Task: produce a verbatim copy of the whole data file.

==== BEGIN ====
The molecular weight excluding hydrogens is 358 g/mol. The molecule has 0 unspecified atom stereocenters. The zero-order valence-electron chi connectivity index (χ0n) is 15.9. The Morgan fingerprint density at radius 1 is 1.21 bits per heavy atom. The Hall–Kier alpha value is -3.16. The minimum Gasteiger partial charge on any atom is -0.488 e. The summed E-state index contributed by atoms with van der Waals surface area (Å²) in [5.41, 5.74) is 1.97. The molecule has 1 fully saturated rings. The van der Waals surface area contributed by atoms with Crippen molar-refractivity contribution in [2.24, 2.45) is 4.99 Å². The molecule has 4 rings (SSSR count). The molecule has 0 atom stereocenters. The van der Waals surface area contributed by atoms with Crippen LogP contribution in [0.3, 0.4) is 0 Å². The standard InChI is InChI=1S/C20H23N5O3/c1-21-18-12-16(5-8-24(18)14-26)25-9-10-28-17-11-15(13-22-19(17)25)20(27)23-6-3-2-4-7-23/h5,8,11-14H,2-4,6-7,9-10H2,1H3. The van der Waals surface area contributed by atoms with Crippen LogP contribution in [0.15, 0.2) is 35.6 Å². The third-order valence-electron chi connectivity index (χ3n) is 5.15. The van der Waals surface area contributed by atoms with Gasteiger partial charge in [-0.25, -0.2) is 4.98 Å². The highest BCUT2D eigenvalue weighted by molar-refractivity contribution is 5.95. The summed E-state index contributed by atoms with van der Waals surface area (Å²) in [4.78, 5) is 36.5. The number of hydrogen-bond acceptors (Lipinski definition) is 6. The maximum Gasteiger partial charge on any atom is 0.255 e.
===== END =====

The molecular weight excluding hydrogens is 358 g/mol. The molecule has 0 unspecified atom stereocenters. The zero-order valence-electron chi connectivity index (χ0n) is 15.9. The Morgan fingerprint density at radius 1 is 1.21 bits per heavy atom. The Hall–Kier alpha value is -3.16. The minimum Gasteiger partial charge on any atom is -0.488 e. The summed E-state index contributed by atoms with van der Waals surface area (Å²) in [5.41, 5.74) is 1.97. The molecule has 1 fully saturated rings. The van der Waals surface area contributed by atoms with Crippen molar-refractivity contribution in [2.24, 2.45) is 4.99 Å². The molecule has 4 rings (SSSR count). The molecule has 0 atom stereocenters. The van der Waals surface area contributed by atoms with Crippen LogP contribution in [0.3, 0.4) is 0 Å². The standard InChI is InChI=1S/C20H23N5O3/c1-21-18-12-16(5-8-24(18)14-26)25-9-10-28-17-11-15(13-22-19(17)25)20(27)23-6-3-2-4-7-23/h5,8,11-14H,2-4,6-7,9-10H2,1H3. The van der Waals surface area contributed by atoms with Crippen LogP contribution in [0.15, 0.2) is 35.6 Å². The third-order valence-electron chi connectivity index (χ3n) is 5.15. The van der Waals surface area contributed by atoms with Gasteiger partial charge in [-0.25, -0.2) is 4.98 Å². The highest BCUT2D eigenvalue weighted by molar-refractivity contribution is 5.95. The summed E-state index contributed by atoms with van der Waals surface area (Å²) in [4.78, 5) is 36.5. The number of hydrogen-bond acceptors (Lipinski definition) is 6. The maximum Gasteiger partial charge on any atom is 0.255 e.